By David Mendosa
Most of us know that when we eat protein, fat, or fiber our blood glucose levels won’t go up. Yet few of us are aware of other foods that will actually reduce these levels. All you need is a little acid. But it matters a lot what type of acid.
Acetic acid seems to be the most effective. You don’t eat or drink acid? Actually, acetic acid is the chief acid of vinegar. The best types to use are red or white wine vinegars. The most common vinegar, white, is cheap but somewhat harsh-tasting, so it’s not a good choice for most recipes. The other common vinegar, cider vinegar, is milder and less acidic. The less common but well-known balsamic vinegar is much sweeter and would probably be a poor choice. So too is rice vinegar, which has a sweet flavor and light acidity. Vinegar is a key ingredient in several different dishes. Typically, it is used together with oil to dress salads and vegetables. Its presence in pickles is also noticeable. Lemon juice is just as powerful as vinegar. Lime juice is likely to work just as well. A surprisingly small amount is effective. A typical vinaigrette dressing of oil and vinegar works well and can taste wonderful. Add mustard powder, garlic, and your favorite spices. The glucose response in one study with vinegar was 31 percent lower than without it. In another study vinegar significantly reduced the glycemic index of a starchy meal from 100 to 64 (where white bread = 100).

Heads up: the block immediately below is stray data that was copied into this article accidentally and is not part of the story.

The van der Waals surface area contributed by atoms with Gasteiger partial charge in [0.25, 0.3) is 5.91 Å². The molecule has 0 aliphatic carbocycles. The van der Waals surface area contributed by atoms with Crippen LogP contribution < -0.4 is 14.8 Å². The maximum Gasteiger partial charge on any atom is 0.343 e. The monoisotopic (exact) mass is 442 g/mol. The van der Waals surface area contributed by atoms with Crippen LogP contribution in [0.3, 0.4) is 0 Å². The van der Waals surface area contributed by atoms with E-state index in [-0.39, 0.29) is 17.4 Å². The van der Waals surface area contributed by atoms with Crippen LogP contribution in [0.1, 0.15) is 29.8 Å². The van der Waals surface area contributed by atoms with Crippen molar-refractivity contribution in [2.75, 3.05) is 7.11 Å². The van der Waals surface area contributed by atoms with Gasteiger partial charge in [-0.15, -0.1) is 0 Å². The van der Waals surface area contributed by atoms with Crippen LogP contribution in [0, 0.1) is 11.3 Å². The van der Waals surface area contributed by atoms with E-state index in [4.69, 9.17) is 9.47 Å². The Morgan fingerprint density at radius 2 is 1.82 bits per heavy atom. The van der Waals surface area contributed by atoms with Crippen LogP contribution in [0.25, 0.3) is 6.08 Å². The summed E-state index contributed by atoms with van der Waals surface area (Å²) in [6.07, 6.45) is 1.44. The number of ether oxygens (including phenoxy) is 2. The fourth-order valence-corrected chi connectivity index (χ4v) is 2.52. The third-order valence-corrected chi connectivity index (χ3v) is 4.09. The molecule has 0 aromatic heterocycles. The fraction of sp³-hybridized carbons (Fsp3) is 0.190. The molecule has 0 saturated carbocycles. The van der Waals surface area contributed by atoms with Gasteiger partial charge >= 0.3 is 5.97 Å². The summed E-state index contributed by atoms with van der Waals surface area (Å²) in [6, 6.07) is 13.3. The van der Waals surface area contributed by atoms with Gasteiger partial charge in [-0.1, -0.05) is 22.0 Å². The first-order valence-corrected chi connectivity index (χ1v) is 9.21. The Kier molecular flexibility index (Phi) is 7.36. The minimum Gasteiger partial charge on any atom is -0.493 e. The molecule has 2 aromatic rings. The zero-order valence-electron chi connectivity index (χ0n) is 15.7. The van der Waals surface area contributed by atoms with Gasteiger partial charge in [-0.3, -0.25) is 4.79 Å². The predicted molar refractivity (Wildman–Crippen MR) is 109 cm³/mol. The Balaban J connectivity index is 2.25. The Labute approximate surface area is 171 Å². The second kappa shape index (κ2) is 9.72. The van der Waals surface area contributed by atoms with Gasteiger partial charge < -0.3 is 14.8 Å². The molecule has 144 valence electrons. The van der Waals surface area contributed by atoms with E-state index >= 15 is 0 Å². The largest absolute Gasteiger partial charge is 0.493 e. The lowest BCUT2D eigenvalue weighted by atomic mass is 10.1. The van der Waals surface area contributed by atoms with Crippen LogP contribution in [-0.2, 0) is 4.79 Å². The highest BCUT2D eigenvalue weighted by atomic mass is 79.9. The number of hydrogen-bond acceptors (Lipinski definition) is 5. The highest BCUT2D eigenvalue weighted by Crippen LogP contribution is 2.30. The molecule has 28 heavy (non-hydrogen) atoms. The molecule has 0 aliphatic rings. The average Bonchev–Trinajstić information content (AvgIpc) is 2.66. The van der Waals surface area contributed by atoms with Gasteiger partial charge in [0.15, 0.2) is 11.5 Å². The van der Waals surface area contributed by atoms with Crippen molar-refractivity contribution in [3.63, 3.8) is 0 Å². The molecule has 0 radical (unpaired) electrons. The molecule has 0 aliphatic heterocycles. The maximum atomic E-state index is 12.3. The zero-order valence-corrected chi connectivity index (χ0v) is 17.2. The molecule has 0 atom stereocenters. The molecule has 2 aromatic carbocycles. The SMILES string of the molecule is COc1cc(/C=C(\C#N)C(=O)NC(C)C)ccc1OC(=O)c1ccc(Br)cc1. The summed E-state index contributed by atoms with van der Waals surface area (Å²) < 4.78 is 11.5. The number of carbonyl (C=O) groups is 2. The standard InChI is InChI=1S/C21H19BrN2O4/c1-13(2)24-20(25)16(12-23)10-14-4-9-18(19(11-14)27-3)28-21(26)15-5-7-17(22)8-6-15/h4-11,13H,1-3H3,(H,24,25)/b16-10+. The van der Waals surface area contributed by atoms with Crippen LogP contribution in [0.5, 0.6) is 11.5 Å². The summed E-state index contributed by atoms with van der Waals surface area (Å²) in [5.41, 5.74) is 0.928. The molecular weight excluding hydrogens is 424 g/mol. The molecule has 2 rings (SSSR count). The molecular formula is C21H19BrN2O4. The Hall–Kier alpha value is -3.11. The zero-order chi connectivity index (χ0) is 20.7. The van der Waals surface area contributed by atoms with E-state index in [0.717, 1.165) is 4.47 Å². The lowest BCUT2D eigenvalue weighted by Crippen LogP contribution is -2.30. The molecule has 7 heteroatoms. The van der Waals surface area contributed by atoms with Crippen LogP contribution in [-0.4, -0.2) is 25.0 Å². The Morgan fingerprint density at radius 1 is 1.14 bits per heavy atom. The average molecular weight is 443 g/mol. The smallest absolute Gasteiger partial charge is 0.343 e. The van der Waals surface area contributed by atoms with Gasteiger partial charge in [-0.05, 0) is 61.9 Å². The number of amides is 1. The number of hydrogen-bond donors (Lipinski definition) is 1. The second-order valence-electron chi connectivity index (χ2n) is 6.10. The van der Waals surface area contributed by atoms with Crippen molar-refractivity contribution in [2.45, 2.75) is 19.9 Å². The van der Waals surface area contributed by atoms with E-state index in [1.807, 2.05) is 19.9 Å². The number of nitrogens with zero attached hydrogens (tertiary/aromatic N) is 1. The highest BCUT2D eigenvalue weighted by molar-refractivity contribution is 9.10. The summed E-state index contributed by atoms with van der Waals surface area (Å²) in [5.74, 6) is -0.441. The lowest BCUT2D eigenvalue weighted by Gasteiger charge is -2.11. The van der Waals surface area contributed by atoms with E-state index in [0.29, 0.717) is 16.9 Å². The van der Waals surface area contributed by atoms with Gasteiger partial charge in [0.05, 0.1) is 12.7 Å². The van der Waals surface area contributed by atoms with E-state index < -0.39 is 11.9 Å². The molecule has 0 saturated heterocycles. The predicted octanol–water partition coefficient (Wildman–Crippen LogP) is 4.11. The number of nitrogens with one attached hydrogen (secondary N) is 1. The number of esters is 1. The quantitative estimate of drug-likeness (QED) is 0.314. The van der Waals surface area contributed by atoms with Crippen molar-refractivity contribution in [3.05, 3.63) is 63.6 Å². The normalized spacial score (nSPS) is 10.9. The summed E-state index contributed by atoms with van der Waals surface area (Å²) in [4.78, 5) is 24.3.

Fermented foods also reduce blood glucose levels. The natural fermentation of starch and sugars by a yeast starter culture that produces lactic and propionic acid is what makes sourdough bread. In a third study the glycemic index of sourdough bread was 68 compared 100 for non-sourdough bread. All these foods will help you hold your blood glucose in check. They do that by slowing the speed with which your stomach empties. Your best bet is to include a side salad with an olive oil and vinegar or lemon dressing in as many meals as possible. Your body will thank you.
Liljeberg H, Bjorck I. “Delayed gastric emptying rate may explain improved glycaemia in healthy subjects to a starchy meal with added vinegar.” Eur J Clin Nutr. 1998 May;52(5):368-71.
Liljeberg HG, Lonner CH, Bjorck IM. “Sourdough fermentation or addition of organic acids or corresponding salts to bread improves nutritional properties of starch in healthy humans.” J Nutr. 1995 Jun;125(6):1503-11.
Brighenti F, Castellani G, Benini L, Casiraghi MC, Leopardi E, Crovetti R, Testolin G. “Effect of neutralized and native vinegar on blood glucose and acetate responses to a mixed meal in healthy subjects.” Eur J Clin Nutr. 1995 Apr;49(4):242-7.
Brand-Miller, Jennie, Kaye Foster-Powell, and David Mendosa. “What is the advantage of vinegar, lemon juice, and sourdough bread?” in What Makes My Blood Glucose Go Up…and Down? New York: Marlowe & Company, 2003, p. 141-2.
This is by far the most extensive discussion of the advantage of acidic foods in the popular literature.